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I'm running in circles here trying to figure out how to implement game states!

Many of the articles I have read use an abstract class that game states inherit, and another "manager" class that handles pushing/popping game states.

This is fine I guess, but for the game I'm planning on making, I can only imagine I'll have MANY classes, alot of which are nearly identical. For example, I have one game state which is basically a view of my scene with a few GUI buttons. Another game state gets entered when the user clicks the "Terraforming" button, which allows the user to modify the terrain. Both of those have many similarities - they are both rendering the same scene, the controls are the same, much of the GUI is the same except for a new window that contains terraforming controls, and mouse clicking is handled differently. It sounds silly to completely reconstruct a new game state when 90% of it will be identical.

Am I thinking about this the wrong way? Or is there a better solution for managing game states?

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This question needs a more descriptive title, but I can't think of a good one... –  Anko Jun 15 '13 at 1:01

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up vote 1 down vote accepted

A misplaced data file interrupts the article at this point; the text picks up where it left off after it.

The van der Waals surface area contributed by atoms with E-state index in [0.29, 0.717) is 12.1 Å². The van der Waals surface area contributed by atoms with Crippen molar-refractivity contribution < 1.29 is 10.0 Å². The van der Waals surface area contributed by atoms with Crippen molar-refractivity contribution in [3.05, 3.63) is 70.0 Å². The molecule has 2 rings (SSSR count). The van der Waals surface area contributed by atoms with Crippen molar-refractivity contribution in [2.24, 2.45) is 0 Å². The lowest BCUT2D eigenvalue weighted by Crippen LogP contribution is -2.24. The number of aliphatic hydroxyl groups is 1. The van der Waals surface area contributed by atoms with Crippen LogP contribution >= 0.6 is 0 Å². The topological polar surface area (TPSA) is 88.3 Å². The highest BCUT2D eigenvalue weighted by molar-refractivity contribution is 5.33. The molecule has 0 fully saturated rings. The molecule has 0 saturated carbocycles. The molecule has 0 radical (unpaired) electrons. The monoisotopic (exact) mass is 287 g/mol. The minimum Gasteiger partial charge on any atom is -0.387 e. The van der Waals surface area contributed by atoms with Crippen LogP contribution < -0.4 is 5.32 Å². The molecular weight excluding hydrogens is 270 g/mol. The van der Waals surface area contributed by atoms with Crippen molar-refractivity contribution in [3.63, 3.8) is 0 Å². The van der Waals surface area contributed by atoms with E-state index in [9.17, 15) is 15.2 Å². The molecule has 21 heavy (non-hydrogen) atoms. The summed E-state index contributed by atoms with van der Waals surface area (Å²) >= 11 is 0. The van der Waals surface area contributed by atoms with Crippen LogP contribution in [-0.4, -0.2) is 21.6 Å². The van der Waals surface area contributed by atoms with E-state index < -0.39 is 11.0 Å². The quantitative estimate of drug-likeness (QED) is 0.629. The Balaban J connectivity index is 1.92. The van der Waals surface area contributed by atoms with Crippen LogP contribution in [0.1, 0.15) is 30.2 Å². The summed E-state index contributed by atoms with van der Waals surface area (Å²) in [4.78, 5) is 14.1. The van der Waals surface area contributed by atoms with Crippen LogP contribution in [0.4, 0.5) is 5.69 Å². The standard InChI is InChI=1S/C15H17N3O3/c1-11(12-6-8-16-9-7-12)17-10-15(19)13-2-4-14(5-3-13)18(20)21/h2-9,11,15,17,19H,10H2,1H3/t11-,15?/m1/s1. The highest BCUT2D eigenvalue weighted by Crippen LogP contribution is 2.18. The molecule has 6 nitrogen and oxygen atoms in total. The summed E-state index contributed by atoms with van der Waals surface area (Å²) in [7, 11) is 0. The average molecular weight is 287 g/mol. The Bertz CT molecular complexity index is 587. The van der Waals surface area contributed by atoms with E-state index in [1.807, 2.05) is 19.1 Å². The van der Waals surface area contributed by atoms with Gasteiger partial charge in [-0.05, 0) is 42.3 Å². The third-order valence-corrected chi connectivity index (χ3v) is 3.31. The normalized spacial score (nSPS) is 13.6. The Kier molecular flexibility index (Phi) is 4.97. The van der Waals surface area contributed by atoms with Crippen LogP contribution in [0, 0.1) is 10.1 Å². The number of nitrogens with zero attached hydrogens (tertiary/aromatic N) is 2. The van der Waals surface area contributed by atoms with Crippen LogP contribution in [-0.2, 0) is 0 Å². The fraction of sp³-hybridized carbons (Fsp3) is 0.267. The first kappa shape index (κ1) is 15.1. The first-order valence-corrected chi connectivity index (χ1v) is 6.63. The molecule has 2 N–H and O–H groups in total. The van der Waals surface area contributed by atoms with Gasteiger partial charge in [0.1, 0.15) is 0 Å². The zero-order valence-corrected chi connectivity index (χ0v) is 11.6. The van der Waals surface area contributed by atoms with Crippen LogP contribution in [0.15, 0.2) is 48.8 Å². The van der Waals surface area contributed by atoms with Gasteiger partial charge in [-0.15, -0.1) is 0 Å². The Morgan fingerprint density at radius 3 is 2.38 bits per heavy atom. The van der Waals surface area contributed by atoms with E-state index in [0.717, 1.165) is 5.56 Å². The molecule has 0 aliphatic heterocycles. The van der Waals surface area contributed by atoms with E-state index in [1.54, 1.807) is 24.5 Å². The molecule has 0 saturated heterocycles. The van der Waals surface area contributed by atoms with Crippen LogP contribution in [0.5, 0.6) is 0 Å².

Game states can be implemented however makes the most sense for your game. If you simply have a new mode that slightly alters the running game (like an edit mode), there is nothing wrong with just adding a boolean flag to the game state that indicates edit-mode is on.

You can also keep using different states but put all the shared data in another place. Perhaps you have a singleton GameData that holds everything needed for a running game which is set up and torn down when you transition between the main menu states and the playing states.

Yet another option is to use sub states. You have top-level states like LoadingMain, MainMenu, CharacterCreation, Playing, etc. Inside the Playing state is another state machine with states like LoadingLevel, InGame, Editing, Paused, and so on. The game data is all conveniently stored on the Playing state object while the sub-states control how the simulation is run, what HUD UI is overlaid on the game scene, etc.

Sub states can be implemented by having a generic state machine engine which you can embed in your global engine object to handle top-level states and embedded in individual state objects for sub-states or even in sub-state objects to have sub-sub-states (e.g., if your in-game editor has multiple modes/states). You can also implement it via state stacks.

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When I started to develop my game engine, I created StateManager and BaseState class, but further I found it extremly unpractical, and removed state management completely. Now I simply use SceneManager loading, unloading scenes. Main problem was transition between states. Now, I just use substates inside scene and that's all

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